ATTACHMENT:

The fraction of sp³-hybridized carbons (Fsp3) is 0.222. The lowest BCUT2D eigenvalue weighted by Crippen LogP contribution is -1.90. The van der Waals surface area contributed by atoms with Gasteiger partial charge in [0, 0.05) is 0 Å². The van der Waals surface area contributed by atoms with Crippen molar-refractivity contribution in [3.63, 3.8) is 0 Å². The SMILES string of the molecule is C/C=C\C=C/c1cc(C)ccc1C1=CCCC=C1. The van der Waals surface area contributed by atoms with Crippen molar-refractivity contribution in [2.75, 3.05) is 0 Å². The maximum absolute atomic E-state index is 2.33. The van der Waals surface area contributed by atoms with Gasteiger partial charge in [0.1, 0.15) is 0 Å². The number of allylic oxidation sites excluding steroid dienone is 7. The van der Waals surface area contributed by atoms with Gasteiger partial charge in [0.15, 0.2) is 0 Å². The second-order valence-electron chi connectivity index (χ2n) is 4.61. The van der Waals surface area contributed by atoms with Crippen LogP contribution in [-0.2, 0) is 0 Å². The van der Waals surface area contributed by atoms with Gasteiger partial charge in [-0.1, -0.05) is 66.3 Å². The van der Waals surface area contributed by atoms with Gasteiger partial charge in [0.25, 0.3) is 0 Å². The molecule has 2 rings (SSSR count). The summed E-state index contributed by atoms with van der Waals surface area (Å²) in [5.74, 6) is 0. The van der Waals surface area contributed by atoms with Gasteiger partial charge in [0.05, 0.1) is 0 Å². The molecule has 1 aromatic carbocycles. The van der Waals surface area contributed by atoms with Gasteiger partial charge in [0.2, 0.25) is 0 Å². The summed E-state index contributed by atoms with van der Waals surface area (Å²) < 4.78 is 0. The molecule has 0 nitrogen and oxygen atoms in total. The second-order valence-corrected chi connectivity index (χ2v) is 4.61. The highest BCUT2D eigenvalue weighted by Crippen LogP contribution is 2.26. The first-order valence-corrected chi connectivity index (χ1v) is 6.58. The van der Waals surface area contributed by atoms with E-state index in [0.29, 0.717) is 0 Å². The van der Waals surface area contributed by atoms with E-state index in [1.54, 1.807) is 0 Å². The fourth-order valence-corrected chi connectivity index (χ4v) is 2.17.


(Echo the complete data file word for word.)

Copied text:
The fraction of sp³-hybridized carbons (Fsp3) is 0.222. The lowest BCUT2D eigenvalue weighted by Crippen LogP contribution is -1.90. The van der Waals surface area contributed by atoms with Gasteiger partial charge in [0, 0.05) is 0 Å². The van der Waals surface area contributed by atoms with Crippen molar-refractivity contribution in [3.63, 3.8) is 0 Å². The SMILES string of the molecule is C/C=C\C=C/c1cc(C)ccc1C1=CCCC=C1. The van der Waals surface area contributed by atoms with Crippen molar-refractivity contribution in [2.75, 3.05) is 0 Å². The maximum absolute atomic E-state index is 2.33. The van der Waals surface area contributed by atoms with Gasteiger partial charge in [0.1, 0.15) is 0 Å². The number of allylic oxidation sites excluding steroid dienone is 7. The van der Waals surface area contributed by atoms with Gasteiger partial charge in [0.15, 0.2) is 0 Å². The second-order valence-electron chi connectivity index (χ2n) is 4.61. The van der Waals surface area contributed by atoms with Crippen LogP contribution in [-0.2, 0) is 0 Å². The van der Waals surface area contributed by atoms with Gasteiger partial charge in [-0.1, -0.05) is 66.3 Å². The van der Waals surface area contributed by atoms with Gasteiger partial charge in [0.25, 0.3) is 0 Å². The molecule has 2 rings (SSSR count). The summed E-state index contributed by atoms with van der Waals surface area (Å²) in [5.74, 6) is 0. The van der Waals surface area contributed by atoms with Gasteiger partial charge in [0.05, 0.1) is 0 Å². The molecule has 1 aromatic carbocycles. The van der Waals surface area contributed by atoms with Gasteiger partial charge in [0.2, 0.25) is 0 Å². The summed E-state index contributed by atoms with van der Waals surface area (Å²) < 4.78 is 0. The molecule has 0 nitrogen and oxygen atoms in total. The second-order valence-corrected chi connectivity index (χ2v) is 4.61. The highest BCUT2D eigenvalue weighted by Crippen LogP contribution is 2.26. The first-order valence-corrected chi connectivity index (χ1v) is 6.58. The van der Waals surface area contributed by atoms with E-state index in [0.29, 0.717) is 0 Å². The van der Waals surface area contributed by atoms with E-state index in [1.54, 1.807) is 0 Å². The fourth-order valence-corrected chi connectivity index (χ4v) is 2.17.